Living and Learning across Stages and Places: How Transitions Inform Audience Members’ Understandings of Pop Culture and Health Care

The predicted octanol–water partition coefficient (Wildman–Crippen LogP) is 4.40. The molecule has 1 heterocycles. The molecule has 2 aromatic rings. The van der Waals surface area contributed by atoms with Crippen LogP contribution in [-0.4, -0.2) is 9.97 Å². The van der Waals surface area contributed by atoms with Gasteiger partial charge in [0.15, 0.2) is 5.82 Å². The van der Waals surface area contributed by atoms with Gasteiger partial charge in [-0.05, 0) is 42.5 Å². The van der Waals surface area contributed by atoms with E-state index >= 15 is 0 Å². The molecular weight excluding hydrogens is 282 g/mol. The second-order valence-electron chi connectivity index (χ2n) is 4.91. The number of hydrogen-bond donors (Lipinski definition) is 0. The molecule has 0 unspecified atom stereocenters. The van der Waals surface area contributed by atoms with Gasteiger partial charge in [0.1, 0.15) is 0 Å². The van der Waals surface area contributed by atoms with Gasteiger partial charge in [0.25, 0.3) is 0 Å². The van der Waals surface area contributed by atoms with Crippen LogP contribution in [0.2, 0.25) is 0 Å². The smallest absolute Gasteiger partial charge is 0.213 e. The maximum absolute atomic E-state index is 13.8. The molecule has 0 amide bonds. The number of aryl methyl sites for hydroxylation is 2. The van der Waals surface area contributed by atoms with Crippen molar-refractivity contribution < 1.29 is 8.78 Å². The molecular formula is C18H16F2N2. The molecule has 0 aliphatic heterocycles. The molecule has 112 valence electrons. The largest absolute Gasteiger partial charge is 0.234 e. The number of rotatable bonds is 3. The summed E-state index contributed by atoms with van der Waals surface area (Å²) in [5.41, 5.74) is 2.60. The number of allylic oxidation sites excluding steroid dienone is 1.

Using the medical drama Grey's Anatomy as an examplar, this article discusses findings from a qualitative case study exploring impacts of popular (or pop) culture on Canadian audience members' understandings of social issues, particularly health care policy. Adopting a neo-Gramscian perspective, our fundamental premise is that pop culture operates pedagogically, and that cultural consumption informs audience members' understandings of current social issues. We use the word "transition" to structure our discussion, and employ it in a dual sense - as progression from one stage of life to another, and as movement from one place to another. After positioning our study in relation to relevant scholarship in the field of adult education and outlining the theoretical perspective in which our work is grounded, we present our findings, and conclude with some suggestions of how this inquiry can contribute to understanding adult learning in contemporary times and places.
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